19:3-12 The Pharisees were desirous of drawing something from Jesus which they might represent as contrary to the law of Moses. Cases about marriage have been numerous, and sometimes perplexed; made so, not by the law of God, but by the lusts and follies of men; and often people fix what they will do, before they ask for advice. Jesus replied by asking whether they had not read the account of the creation, and the first example of marriage; thus pointing out that every departure therefrom was wrong. That condition is best for us, and to be chosen and kept to accordingly, which is best for our souls, and tends most to prepare us for, and preserve us to, the kingdom of heaven. When the gospel is really embraced, it makes men kind relatives and faithful friends; it teaches them to bear the burdens, and to bear with the infirmities of those with whom they are connected, to consider their peace and happiness more than their own. As to ungodly persons, it is proper that they should be restrained by laws, from breaking the peace of society. And we learn that the married state should be entered upon with great seriousness and earnest prayer.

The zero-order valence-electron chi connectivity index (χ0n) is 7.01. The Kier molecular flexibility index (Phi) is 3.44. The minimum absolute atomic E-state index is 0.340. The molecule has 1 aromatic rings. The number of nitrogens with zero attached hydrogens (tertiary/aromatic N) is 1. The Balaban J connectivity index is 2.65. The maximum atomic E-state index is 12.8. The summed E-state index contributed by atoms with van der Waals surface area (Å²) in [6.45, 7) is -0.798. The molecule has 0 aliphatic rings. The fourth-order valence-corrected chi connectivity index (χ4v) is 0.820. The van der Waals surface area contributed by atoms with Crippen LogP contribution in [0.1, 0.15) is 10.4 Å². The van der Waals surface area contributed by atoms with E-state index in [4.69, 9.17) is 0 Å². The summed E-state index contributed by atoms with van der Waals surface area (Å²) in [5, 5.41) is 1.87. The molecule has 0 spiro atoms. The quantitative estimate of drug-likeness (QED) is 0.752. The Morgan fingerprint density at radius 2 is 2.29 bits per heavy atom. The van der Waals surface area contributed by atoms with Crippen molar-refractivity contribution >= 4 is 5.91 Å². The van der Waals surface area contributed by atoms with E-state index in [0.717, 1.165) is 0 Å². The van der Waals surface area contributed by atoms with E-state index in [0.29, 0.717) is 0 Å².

12. For there are some eunuchs which were so born from their mother's womb—persons constitutionally either incapable of or indisposed to marriage.
and there are some eunuchs which were made eunuchs of men—persons rendered incapable by others.
and there be eunuchs which have made themselves eunuchs for the kingdom of heaven's sake—persons who, to do God's work better, deliberately choose this state. Such was Paul (1Co 7:7).
He that is able to receive it, let him receive it—"He who feels this to be his proper vocation, let him embrace it"; which, of course, is as much as to say—"he only." Thus, all are left free in this matter.